Spain, being a Catholic country, has few religious traditions as important as Semana Santa or ‘holy week’. Easter is a huge event in the religious calendar and holy week sees high-profile processions take place in towns and cities throughout the country.
Barcelona is a modern and cosmopolitan city and the Easter celebrations are not quite on the same scale as those of other Spanish cities like Seville. However Catholic traditions are still an important part of the city’s cultural fabric and if you spend Easter weekend in Barcelona, there will certainly be a lot going on.
Escape to the country
There’s also a more recent secular tradition that defines Easter in Barcelona – many Barcelonans make for the countryside to take advantage of the long weekend. The city becomes much quieter, as over half a million vehicles head out of town in an annual exodus known as ‘Operación Salida’ – literally, ‘operation exit’. The combination of quieter streets, colourful festivities and pleasant spring weather makes Easter one of the best times of year to visit Barcelona.
Easter Parades in Barcelona
Probably the most significant event in Barcelona during Semana Santa is Palm Sunday. A procession takes place in the Ciutat Vella known as La Burreta commemorating the arrival of Jesus in Bethlehem on a donkey. You’ll find palm stalls throughout the centre of Barcelona selling the distinctive bleached palm fronds carried by the devout.
This is just the start of a week of religious parades including Nuestra Señora de las Angustias, ‘Our Lady of Anguish’ and Nuestro Padre Jesús del Gran Poder. These are followed by María Santísima de la Esperanza Macarena, ‘Our almighty Lord Jesus and the blessed Mary of hope’, on Good Friday. Both of these processions centre on the Gótico and Las Ramblas, so keep an eye out if you’re around the city centre.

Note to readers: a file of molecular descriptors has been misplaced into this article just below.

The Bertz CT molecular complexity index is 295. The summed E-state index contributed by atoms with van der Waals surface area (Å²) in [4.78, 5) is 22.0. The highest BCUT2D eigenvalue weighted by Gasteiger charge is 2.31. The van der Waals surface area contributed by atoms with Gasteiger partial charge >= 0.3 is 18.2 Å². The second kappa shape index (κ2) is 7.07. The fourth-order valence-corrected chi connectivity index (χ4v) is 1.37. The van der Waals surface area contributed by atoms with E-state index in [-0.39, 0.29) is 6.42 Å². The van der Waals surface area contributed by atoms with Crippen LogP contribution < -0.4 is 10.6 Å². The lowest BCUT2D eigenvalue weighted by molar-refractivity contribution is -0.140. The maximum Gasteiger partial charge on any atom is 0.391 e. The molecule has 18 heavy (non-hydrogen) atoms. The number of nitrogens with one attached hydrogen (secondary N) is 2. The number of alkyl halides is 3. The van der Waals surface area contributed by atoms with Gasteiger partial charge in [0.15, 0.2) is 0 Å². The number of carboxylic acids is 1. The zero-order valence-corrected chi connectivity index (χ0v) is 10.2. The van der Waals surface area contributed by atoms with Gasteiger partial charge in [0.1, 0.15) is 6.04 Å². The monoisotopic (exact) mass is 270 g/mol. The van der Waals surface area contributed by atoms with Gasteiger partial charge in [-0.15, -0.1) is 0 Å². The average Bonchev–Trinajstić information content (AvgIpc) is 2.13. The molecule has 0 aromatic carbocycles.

There’s a real timelessness to the Easter celebrations in this part of the world. You’ll see hooded penitents march around as if the Inquisition was still on the go, and of course the spectacular floats and effigies centering around the crucifixion and resurrection of Jesus. There’s a great deal of regional and local variation when it comes to celebrating Easter in Spain. Catalan traditions sit alongside those from southern Spain. If you happen to be in the suburb of L’Hospitalet de Llobregat, you’ll see celebrations that echo those of Seville, thanks to the significant Andalusian population in this part of town.
Easter Cake and typical food
As the Christian tradition dictates, people tend to avoid eating meat on Good Friday, and Barcelona is a city where this duty becomes a real treat for the palate. Different forms of cod are the most traditional dish, including cod with chickpeas, cod with potatoes, and salted cod. An Easter cake known as ‘La Mona de Pascua’ is given out to children by godparents on Easter Sunday as well as chocolate eggs. There’s also a whole host of sweet delicacies on offer associated with Easter such as sugar dough morsels called pestiños.
Easter opening times
During festival days the majority of shops and museums are closed – especially on Friday 29 March, Sunday 31 March and Monday 1 April. Restaurants are less likely to close as many families celebrate this religious occasion by going out for a meal together.
Whether you’re particularly religious or not, the unique spectacle and atmosphere created by these celebrations means that a visit to Barcelona at Easter will be truly memorable. Why not take a look at our accommodation in Barcelona this Easter as well as our selection of over 50 discount vouchers across the city?
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